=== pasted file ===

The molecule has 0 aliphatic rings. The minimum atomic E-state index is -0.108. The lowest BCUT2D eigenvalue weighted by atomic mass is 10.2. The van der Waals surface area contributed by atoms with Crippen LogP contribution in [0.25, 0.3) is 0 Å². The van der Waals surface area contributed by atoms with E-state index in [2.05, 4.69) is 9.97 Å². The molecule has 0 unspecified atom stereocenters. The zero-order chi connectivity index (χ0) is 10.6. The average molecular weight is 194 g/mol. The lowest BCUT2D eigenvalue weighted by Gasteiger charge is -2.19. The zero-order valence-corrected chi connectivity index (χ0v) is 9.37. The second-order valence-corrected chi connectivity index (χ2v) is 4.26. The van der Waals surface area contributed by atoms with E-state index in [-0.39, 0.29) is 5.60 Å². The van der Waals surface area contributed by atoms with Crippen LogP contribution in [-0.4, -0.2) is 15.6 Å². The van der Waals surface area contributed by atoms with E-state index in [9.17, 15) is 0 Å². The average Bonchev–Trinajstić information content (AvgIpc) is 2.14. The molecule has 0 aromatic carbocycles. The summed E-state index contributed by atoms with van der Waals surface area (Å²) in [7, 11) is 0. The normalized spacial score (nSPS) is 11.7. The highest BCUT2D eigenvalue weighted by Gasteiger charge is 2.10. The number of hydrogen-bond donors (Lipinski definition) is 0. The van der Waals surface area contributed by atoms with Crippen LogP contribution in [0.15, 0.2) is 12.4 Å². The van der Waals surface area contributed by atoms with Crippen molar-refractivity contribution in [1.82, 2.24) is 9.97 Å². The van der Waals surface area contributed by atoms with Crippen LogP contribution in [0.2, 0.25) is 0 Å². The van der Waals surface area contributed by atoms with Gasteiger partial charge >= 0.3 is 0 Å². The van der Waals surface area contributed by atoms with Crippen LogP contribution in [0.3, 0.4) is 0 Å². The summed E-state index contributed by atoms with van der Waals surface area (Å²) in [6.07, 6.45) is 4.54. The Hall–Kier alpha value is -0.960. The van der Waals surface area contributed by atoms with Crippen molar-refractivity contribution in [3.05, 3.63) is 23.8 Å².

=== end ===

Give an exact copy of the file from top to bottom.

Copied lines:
The molecule has 0 aliphatic rings. The minimum atomic E-state index is -0.108. The lowest BCUT2D eigenvalue weighted by atomic mass is 10.2. The van der Waals surface area contributed by atoms with Crippen LogP contribution in [0.25, 0.3) is 0 Å². The van der Waals surface area contributed by atoms with E-state index in [2.05, 4.69) is 9.97 Å². The molecule has 0 unspecified atom stereocenters. The zero-order chi connectivity index (χ0) is 10.6. The average molecular weight is 194 g/mol. The lowest BCUT2D eigenvalue weighted by Gasteiger charge is -2.19. The zero-order valence-corrected chi connectivity index (χ0v) is 9.37. The second-order valence-corrected chi connectivity index (χ2v) is 4.26. The van der Waals surface area contributed by atoms with E-state index in [-0.39, 0.29) is 5.60 Å². The van der Waals surface area contributed by atoms with Crippen LogP contribution in [-0.4, -0.2) is 15.6 Å². The van der Waals surface area contributed by atoms with E-state index in [9.17, 15) is 0 Å². The average Bonchev–Trinajstić information content (AvgIpc) is 2.14. The molecule has 0 aromatic carbocycles. The summed E-state index contributed by atoms with van der Waals surface area (Å²) in [7, 11) is 0. The normalized spacial score (nSPS) is 11.7. The highest BCUT2D eigenvalue weighted by Gasteiger charge is 2.10. The number of hydrogen-bond donors (Lipinski definition) is 0. The van der Waals surface area contributed by atoms with Crippen LogP contribution in [0.15, 0.2) is 12.4 Å². The van der Waals surface area contributed by atoms with Crippen molar-refractivity contribution in [1.82, 2.24) is 9.97 Å². The van der Waals surface area contributed by atoms with Crippen LogP contribution in [0.2, 0.25) is 0 Å². The van der Waals surface area contributed by atoms with Gasteiger partial charge >= 0.3 is 0 Å². The van der Waals surface area contributed by atoms with Crippen LogP contribution in [0.3, 0.4) is 0 Å². The summed E-state index contributed by atoms with van der Waals surface area (Å²) in [6.07, 6.45) is 4.54. The Hall–Kier alpha value is -0.960. The van der Waals surface area contributed by atoms with Crippen molar-refractivity contribution in [3.05, 3.63) is 23.8 Å².